Rhys Davies is hoping his first experience of defending a European Tour title will provide him with more good memories.
The Welshman's two-shot victory over British Open champion Louis Oosthuizen in the Hassan Trophy II last year was the catalyst for a hugely successful rookie season. Davies went on to finish 18th in the Order of Merit and he returns to north Africa for this weekend's tournament ranked 94th in the world.
2011 HASSAN TROPHY II
The Hassan Trophy II is unusual in that it was staged as an exhibition for several years before becoming a full-fledged European Tour event.
The 25-year-old will have to contend with a change of venue, though, with the tournament having been moved from the capital, Rabat, to Agadir. The event has retained its pro-am format for the first two rounds, which will be played on both the Golf du Palais Royal and the Golf de L'Ocean courses, with the final rounds held on the Palais Royal.
"It will be the first time I'll be defending a tournament as a professional so it's something I'm very much looking forward to,” saidf Davies, whose winning total of 25-under 266 was the lowest 72-hole score on the tour in 2010. "It's a different challenge because it's not the same course, but it's obviously a tournament I've got very fond memories of and hopefully I can do the same again.
"There was never any doubt I'd be coming this week,” he added. “It was one of the first tournaments on my schedule and I'm absolutely relishing the challenge to try and keep my title.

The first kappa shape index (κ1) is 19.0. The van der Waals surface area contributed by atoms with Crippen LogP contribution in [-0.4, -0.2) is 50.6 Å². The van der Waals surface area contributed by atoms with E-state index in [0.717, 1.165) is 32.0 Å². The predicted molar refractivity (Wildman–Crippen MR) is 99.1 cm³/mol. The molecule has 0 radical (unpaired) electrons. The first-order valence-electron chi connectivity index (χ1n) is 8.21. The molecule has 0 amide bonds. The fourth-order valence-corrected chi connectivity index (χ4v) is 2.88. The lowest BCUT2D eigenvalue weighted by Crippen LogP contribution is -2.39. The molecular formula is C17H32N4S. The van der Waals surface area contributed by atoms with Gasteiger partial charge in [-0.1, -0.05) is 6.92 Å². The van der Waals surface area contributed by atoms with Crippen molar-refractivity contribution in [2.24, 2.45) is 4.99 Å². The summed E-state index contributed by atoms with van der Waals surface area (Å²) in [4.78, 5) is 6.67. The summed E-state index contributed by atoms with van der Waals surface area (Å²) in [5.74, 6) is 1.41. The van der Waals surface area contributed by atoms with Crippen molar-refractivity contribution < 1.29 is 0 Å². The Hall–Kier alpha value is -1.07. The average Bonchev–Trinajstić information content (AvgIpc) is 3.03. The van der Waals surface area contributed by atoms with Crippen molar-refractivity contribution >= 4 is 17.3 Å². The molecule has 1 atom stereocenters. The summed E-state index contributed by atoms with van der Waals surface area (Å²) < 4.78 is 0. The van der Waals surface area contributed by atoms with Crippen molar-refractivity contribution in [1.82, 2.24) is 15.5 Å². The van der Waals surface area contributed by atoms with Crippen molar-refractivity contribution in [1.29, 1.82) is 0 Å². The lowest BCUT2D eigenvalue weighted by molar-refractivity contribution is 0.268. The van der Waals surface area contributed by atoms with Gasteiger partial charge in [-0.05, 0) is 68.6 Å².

"In some ways it's a little bit disappointing they've moved courses, because you have memories of the good shots you hit at various points on the course,” he admitted. “But at the same time we get to go to another part of Morocco, see a different city and have the challenge of conquering another golf course."
Alongside Davies in the field will be Thomas Bjorn, Simon Khan, Darren Clarke, David Howell and Simon Wakefield, who shares the course record for the Golf du Palais Royal.
Looking for his fourth title, meanwhile, will be Spaniard Santiago Luna, following his triumphs in 1998, 2002 and 2003.
"The first victory is the one I remember the most because it was so special,” said the 48-year-old, who returns to the tournament on a sponsor's invitation. "Winning for the first time and being presented with the beautiful trophy -- a gold dagger -- by Moroccan royalty was amazing.
“I felt really good about my game and after that I always came to the tournament knowing I would win it,” he added. "Of course, I didn't win it every year but the times I didn't win I was always near the top. I can't explain it, but when I come to this tournament my game has something extra."